“It’s something photographers have been doing for a very long time. It’s very scientific in a way and very mathematically-oriented but visual at the same time. You take an old photograph and you go back to the same place — roughly 10, 25, 50 years later — and you make the same image as that photographer originally took standing at the same place, same vantage point.”
She wanted to compare what was there then to how it looks now, but “then I would turn around and see a tree growing out of the floor of some lobby or some really, really beautiful flower growing out of something, and I was like, wow, there’s really much more of a narrative here to tell than the one I initially set out to tell.”
So she started driving around to the places she remembered as a kid and investigating others she didn’t know, trying to photograph any “evidence of remaining relics or remnants of the Borscht Belt that I could find.”
“Within the decay or the sadness of it, I feel like I found a very peculiar beauty. It’s very odd. It can be very spooky. But to me, the project is obviously about the Borscht Belt. But it’s a contemporary story. It’s not the Borscht Belt as people who lived it knew it.”
Certainly not: The beauty of then is now inhabited by wild turkeys roaming the property, Scheinfeld said. Even locals creep onto properties sometimes, like kids who turned a showroom into a skate park, or others who propped up tables in a dining room for a paintball battlefield.
“What once was a manicured compound was now like a forest — left by humans and reclaimed by nature. Within all of that, there’s, to me, such an interesting story. And it’s not only a commentary about the Borscht Belt and its impact, but it’s sort of a commentary on the life cycle and the passing of time, how everything does have a birth and a life and a death and a changeover.”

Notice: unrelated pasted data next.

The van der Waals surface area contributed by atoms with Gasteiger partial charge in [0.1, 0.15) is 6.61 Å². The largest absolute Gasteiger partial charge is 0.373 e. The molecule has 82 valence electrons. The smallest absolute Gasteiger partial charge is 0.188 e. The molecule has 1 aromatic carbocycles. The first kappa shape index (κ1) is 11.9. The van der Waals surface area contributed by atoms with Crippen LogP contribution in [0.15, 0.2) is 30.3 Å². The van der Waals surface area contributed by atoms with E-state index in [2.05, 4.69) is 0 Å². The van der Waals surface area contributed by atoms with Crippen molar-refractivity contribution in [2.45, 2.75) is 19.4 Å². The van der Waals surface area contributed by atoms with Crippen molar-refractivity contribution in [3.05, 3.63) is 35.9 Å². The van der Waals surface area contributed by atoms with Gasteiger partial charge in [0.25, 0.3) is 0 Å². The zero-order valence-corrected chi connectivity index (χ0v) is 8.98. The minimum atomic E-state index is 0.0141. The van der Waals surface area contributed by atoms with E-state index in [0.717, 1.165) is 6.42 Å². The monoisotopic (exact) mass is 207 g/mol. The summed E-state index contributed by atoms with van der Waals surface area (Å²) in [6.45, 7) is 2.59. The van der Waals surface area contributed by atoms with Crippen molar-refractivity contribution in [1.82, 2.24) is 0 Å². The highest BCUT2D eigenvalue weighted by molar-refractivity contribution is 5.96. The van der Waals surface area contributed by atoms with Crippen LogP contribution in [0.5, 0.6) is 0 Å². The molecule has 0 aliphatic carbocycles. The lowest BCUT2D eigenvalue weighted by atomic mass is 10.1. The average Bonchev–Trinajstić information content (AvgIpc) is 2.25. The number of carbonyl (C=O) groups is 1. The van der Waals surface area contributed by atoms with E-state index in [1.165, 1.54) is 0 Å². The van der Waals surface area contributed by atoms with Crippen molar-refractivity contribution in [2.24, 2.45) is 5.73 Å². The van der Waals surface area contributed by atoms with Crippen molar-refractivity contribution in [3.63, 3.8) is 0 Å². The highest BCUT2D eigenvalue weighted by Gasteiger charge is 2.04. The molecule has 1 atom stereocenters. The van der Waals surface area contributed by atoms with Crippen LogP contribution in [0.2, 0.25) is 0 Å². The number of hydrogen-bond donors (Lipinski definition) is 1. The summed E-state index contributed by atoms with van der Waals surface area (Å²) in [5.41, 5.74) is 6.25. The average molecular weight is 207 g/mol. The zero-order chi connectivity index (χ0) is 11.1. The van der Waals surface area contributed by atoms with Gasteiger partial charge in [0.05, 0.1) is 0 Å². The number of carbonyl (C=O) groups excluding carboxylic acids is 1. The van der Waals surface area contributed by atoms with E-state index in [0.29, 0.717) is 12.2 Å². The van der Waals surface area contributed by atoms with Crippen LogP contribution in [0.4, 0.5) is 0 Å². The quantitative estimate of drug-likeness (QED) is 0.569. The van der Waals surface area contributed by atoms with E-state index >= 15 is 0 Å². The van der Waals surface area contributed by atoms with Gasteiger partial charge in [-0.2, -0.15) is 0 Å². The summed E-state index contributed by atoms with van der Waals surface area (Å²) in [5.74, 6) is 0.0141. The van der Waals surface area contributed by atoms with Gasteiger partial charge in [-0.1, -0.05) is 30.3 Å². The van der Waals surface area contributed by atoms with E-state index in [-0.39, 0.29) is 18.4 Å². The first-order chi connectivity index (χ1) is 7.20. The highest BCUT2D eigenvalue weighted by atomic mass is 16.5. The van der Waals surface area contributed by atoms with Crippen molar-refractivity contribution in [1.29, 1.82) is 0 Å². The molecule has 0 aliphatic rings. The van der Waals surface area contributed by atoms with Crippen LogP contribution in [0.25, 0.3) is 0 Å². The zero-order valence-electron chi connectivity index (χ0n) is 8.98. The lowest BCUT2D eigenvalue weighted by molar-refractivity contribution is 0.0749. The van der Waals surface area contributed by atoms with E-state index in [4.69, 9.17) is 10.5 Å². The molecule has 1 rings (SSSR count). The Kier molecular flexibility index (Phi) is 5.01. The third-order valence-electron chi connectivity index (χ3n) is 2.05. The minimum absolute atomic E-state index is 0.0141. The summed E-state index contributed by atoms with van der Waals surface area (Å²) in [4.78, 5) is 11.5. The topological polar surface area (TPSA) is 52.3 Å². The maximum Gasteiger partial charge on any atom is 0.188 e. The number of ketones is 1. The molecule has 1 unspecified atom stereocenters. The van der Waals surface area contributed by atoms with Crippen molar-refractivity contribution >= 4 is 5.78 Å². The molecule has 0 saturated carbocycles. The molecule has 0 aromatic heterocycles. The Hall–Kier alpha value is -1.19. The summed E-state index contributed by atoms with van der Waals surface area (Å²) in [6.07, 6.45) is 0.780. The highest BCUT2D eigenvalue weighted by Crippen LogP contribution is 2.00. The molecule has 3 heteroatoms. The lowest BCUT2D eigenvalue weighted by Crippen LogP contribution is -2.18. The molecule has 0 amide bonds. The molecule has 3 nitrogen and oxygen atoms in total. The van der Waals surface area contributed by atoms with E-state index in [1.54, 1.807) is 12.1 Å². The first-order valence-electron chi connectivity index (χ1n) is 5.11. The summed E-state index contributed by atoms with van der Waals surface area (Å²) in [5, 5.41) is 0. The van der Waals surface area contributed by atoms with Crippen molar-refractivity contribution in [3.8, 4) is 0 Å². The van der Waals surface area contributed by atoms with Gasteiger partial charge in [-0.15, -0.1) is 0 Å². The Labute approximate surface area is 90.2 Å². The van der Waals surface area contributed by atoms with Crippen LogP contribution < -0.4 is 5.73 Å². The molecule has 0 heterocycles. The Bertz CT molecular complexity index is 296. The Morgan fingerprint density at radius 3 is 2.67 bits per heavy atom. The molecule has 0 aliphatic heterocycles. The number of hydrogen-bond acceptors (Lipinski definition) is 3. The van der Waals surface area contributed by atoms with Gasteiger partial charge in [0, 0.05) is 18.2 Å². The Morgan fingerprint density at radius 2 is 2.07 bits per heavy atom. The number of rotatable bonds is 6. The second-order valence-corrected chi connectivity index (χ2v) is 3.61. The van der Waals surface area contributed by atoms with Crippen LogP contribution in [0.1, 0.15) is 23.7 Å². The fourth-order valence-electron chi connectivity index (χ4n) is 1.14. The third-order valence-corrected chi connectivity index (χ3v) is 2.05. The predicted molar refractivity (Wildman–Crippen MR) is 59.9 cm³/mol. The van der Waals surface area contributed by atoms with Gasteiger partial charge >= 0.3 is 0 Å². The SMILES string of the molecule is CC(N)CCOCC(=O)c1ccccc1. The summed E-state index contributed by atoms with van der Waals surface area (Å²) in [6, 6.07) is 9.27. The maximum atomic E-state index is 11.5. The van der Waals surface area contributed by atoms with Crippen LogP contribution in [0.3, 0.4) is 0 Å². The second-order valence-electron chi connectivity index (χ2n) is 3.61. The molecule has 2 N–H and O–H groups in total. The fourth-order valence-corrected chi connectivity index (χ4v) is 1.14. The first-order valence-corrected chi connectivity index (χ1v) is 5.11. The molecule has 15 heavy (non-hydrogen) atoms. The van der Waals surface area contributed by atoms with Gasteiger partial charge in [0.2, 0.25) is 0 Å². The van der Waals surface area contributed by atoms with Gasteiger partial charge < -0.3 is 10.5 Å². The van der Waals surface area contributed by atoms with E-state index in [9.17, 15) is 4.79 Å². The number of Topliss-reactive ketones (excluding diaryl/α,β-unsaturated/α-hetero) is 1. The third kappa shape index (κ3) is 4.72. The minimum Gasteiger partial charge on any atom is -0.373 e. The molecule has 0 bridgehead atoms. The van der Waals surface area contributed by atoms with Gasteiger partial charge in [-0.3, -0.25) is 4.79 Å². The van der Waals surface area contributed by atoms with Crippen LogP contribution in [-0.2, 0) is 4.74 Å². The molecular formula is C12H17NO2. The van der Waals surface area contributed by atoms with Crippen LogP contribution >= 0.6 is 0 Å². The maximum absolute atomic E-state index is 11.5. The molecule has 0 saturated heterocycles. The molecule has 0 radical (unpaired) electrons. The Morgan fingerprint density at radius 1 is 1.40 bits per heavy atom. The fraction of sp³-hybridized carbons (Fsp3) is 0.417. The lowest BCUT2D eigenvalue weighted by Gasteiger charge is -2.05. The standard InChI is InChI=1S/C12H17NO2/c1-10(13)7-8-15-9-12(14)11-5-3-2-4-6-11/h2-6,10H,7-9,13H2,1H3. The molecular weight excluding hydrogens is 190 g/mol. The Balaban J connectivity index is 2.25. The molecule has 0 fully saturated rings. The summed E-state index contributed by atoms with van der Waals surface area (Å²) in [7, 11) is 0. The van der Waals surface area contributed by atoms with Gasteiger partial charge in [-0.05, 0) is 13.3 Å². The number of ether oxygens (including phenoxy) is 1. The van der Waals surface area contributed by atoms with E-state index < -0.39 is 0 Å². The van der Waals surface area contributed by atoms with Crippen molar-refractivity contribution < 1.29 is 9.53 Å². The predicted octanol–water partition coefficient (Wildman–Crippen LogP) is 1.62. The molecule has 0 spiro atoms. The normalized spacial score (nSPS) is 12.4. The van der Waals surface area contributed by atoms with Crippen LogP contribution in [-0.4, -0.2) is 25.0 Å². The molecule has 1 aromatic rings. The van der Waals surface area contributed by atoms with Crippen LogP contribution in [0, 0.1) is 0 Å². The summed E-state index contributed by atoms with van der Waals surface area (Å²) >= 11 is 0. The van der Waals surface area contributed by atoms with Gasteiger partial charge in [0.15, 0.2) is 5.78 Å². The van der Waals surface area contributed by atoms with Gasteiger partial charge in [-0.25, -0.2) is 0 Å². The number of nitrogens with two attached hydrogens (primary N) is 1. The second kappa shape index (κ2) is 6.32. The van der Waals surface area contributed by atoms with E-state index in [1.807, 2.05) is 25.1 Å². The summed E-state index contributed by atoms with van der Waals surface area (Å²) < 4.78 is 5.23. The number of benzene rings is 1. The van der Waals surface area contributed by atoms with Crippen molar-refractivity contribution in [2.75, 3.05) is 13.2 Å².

Scheinfeld used natural lighting and shot with film for this project, going to each hotel many times during each season to get different textures and colors.
“I was totally enamored by it because I’ve done this for five years, and I’ve gone to multiple hotels — and I’ve gone back five, 10 times each to see what changes occurred in a season, in six months, in a year. And always I found something new and different that was interesting enough for me to make a photograph of it.”
The Gershman Y will feature about half of her collection, and Scheinfeld will attend the artist reception on Oct. 13 from 5 to 7 p.m. for a meet and greet and book signing.
Her work will also be available as a book on Oct. 4 with 129 photos, essays from Stefan Kanfer and Jenna Weissman Joselit, as well as quotes from comedians who got their start at the Catskills like Mel Brooks and Larry King.
“Unfortunately, it’s an epidemic of America, where we kind of use and reuse. But for me, I’m photographing in my backyard in a place that is really important to me where my family still lives, a lot of friends live and my friends’ family and their parents live. I have so much love for it that I only proceed with this project with respect for the places and just a wish to document them, because in another decade or so, most of these buildings will no longer be there, and no real physical evidence will ever be there from the Borscht Belt [landscape].”